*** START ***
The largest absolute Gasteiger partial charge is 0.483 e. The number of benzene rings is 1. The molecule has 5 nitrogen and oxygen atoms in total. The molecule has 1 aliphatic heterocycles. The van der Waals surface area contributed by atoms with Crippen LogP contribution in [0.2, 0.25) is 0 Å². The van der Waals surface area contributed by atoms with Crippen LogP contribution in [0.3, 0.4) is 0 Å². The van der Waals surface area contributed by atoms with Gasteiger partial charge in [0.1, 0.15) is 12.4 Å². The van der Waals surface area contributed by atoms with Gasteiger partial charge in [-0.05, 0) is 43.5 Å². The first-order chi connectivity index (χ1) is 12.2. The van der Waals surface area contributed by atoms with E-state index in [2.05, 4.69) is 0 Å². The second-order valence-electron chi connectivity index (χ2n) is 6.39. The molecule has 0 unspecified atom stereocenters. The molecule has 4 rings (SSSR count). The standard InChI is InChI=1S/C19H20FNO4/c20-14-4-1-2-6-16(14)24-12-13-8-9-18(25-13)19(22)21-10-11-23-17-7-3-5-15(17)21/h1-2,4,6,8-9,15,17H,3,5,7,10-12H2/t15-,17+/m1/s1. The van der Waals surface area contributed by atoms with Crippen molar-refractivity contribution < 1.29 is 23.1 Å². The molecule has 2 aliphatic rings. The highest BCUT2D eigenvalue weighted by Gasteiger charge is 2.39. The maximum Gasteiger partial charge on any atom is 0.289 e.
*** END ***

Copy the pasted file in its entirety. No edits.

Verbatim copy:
The largest absolute Gasteiger partial charge is 0.483 e. The number of benzene rings is 1. The molecule has 5 nitrogen and oxygen atoms in total. The molecule has 1 aliphatic heterocycles. The van der Waals surface area contributed by atoms with Crippen LogP contribution in [0.2, 0.25) is 0 Å². The van der Waals surface area contributed by atoms with Crippen LogP contribution in [0.3, 0.4) is 0 Å². The van der Waals surface area contributed by atoms with Gasteiger partial charge in [0.1, 0.15) is 12.4 Å². The van der Waals surface area contributed by atoms with Gasteiger partial charge in [-0.05, 0) is 43.5 Å². The first-order chi connectivity index (χ1) is 12.2. The van der Waals surface area contributed by atoms with E-state index in [2.05, 4.69) is 0 Å². The second-order valence-electron chi connectivity index (χ2n) is 6.39. The molecule has 0 unspecified atom stereocenters. The molecule has 4 rings (SSSR count). The standard InChI is InChI=1S/C19H20FNO4/c20-14-4-1-2-6-16(14)24-12-13-8-9-18(25-13)19(22)21-10-11-23-17-7-3-5-15(17)21/h1-2,4,6,8-9,15,17H,3,5,7,10-12H2/t15-,17+/m1/s1. The van der Waals surface area contributed by atoms with Crippen molar-refractivity contribution < 1.29 is 23.1 Å². The molecule has 2 aliphatic rings. The highest BCUT2D eigenvalue weighted by Gasteiger charge is 2.39. The maximum Gasteiger partial charge on any atom is 0.289 e.